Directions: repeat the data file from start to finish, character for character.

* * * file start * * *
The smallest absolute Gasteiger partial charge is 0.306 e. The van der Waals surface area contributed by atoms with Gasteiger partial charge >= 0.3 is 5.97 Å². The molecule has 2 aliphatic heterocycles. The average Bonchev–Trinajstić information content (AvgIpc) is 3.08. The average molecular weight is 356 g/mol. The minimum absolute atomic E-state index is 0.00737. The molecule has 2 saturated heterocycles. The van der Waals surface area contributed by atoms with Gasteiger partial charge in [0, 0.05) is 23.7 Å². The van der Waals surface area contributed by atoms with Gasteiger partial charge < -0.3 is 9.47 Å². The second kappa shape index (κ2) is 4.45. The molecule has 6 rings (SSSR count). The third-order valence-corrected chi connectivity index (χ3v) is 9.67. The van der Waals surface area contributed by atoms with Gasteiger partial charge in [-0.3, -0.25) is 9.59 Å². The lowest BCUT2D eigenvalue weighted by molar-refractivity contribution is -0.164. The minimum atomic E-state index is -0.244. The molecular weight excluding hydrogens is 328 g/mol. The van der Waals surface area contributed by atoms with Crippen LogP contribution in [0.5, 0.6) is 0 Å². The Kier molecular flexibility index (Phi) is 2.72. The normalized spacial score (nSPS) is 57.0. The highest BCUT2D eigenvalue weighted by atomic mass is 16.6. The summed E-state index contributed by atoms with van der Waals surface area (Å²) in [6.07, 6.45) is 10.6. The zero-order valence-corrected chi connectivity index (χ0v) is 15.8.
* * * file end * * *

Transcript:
The smallest absolute Gasteiger partial charge is 0.306 e. The van der Waals surface area contributed by atoms with Gasteiger partial charge >= 0.3 is 5.97 Å². The molecule has 2 aliphatic heterocycles. The average Bonchev–Trinajstić information content (AvgIpc) is 3.08. The average molecular weight is 356 g/mol. The minimum absolute atomic E-state index is 0.00737. The molecule has 2 saturated heterocycles. The van der Waals surface area contributed by atoms with Gasteiger partial charge in [0, 0.05) is 23.7 Å². The van der Waals surface area contributed by atoms with Gasteiger partial charge < -0.3 is 9.47 Å². The second kappa shape index (κ2) is 4.45. The molecule has 6 rings (SSSR count). The third-order valence-corrected chi connectivity index (χ3v) is 9.67. The van der Waals surface area contributed by atoms with Gasteiger partial charge in [-0.3, -0.25) is 9.59 Å². The lowest BCUT2D eigenvalue weighted by molar-refractivity contribution is -0.164. The minimum atomic E-state index is -0.244. The molecular weight excluding hydrogens is 328 g/mol. The van der Waals surface area contributed by atoms with Crippen LogP contribution in [0.5, 0.6) is 0 Å². The Kier molecular flexibility index (Phi) is 2.72. The normalized spacial score (nSPS) is 57.0. The highest BCUT2D eigenvalue weighted by atomic mass is 16.6. The summed E-state index contributed by atoms with van der Waals surface area (Å²) in [6.07, 6.45) is 10.6. The zero-order valence-corrected chi connectivity index (χ0v) is 15.8.